Background of the question:

My PC no longer POSTs; no sounds and lights appear at all (I.e., no reaction whatsoever after pressing the power button).

I want to isolate the component that is likely to cause the failure (most likely PSU because my PC would only wake ~5% of the time from sleep in the last 2 months, the PSU is >7years old, and is from merely a moderately reliable vendor).

CPU, Motherboard and RAM are very unlikely (they never made a sign of degradation, aren't overclocked, and come from the most reliable consumer vendors).

In this question, I would like to exclude the GPU and GPU drivers (the issue happened after updating the graphics driver, but the failure is likely independent) from consideration.

My main questions that allow me to exclude the GPU and the GPU driver from the overall problem:

  1. Does the boot start of a PC (POST) use:

    A. the discrete GPU to render the black-and-white text? or

    B. the graphics processor included on the Intel CPU? or is

    C. another processor used for the rendering of the POST text (the actual CPU or a motherboard chip)?

    This is assuming that the BIOS has been previously set to use the discrete GPU over the Intel CPU on-chip-GPU.

  2. If the answer to Q1 is A, does the graphics driver installed on the boot disk have any effect on the functionality of POST?

  • If there's no indication of activity at all, it's most certainly a more major problem. And no, graphics drivers on Windows aren't relevant. – Daniel B Sep 27 '15 at 7:28
  • Thanks for the comment. A more major problem relative to what? Relative to the GPU I can see, but relative to the PSU, I'm skeptical: If the PSU is defective, I see no reason for it to power on itself or anything that it's connected to. – Wuschelbeutel Kartoffelhuhn Sep 27 '15 at 7:56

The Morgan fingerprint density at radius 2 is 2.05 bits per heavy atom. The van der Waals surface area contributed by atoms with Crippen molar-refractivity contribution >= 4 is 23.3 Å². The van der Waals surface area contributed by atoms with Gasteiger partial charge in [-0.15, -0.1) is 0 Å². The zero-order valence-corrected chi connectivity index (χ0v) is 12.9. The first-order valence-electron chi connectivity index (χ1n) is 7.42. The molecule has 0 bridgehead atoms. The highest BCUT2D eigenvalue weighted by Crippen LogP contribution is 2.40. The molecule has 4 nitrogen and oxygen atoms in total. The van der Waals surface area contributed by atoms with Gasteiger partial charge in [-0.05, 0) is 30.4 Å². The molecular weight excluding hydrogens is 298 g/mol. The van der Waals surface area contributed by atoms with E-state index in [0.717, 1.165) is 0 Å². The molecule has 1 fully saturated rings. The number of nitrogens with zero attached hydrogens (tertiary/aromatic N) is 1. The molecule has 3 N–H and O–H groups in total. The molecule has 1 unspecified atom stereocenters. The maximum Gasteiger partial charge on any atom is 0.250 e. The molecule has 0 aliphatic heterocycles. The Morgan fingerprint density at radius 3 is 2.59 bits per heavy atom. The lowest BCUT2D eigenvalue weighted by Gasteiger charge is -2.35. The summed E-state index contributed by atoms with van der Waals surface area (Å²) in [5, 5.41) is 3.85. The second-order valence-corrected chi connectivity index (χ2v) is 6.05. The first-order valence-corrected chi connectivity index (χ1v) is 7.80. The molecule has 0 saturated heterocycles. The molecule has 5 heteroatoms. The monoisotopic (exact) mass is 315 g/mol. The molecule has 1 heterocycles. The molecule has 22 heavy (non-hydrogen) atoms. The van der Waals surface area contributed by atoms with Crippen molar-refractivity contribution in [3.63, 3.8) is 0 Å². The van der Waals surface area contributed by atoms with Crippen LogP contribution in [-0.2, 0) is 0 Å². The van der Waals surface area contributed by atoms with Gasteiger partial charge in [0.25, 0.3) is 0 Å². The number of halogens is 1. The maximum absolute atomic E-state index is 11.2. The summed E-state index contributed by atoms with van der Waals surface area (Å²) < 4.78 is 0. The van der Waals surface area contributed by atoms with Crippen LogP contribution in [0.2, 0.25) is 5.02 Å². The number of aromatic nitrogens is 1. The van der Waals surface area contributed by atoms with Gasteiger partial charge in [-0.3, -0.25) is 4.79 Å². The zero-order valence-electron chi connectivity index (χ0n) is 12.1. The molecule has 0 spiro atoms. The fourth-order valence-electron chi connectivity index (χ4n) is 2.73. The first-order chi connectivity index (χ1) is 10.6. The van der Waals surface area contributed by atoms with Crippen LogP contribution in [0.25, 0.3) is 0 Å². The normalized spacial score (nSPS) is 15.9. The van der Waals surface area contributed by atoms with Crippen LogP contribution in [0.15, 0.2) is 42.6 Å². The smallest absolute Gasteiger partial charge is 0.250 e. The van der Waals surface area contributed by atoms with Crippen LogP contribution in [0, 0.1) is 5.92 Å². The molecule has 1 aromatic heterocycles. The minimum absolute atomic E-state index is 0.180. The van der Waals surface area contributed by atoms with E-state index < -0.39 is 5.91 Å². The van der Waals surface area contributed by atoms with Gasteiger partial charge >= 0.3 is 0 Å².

• Its a power issue if there are no signs of life, it could be anything in the power section of the motherboard. In electronics there are rarely signs of degradation, a small component on the motherboard can fry instantly at any moment causing this issue. Or it could be a defective power button. – Moab Sep 27 '15 at 13:00
  • Do you think the motherboard being the culprit is more probable than the PSU? – Wuschelbeutel Kartoffelhuhn Sep 27 '15 at 14:12
  • Q1 -- The PC will use the video adapter that is configured in the BIOS as the video interface. So it could be either the the discrete GPU or the integrated one. You could try powering off, removing the discrete GPU, and for good measure, remove the battery and reset the BIOS configuration. "Do you think the motherboard being the culprit is more probable than the PSU?" -- Probabilities are too close for choosing one over the other. Parts substitution is the most practical method of troubleshooting/repair. – sawdust Sep 28 '15 at 0:38
  1. Depends on the adapter connected to the monitor (and the adapter selected in the BIOS). In this case it was the discrete GPU.
  2. No

Side note: In this case the culprit turned out to be the PSU.

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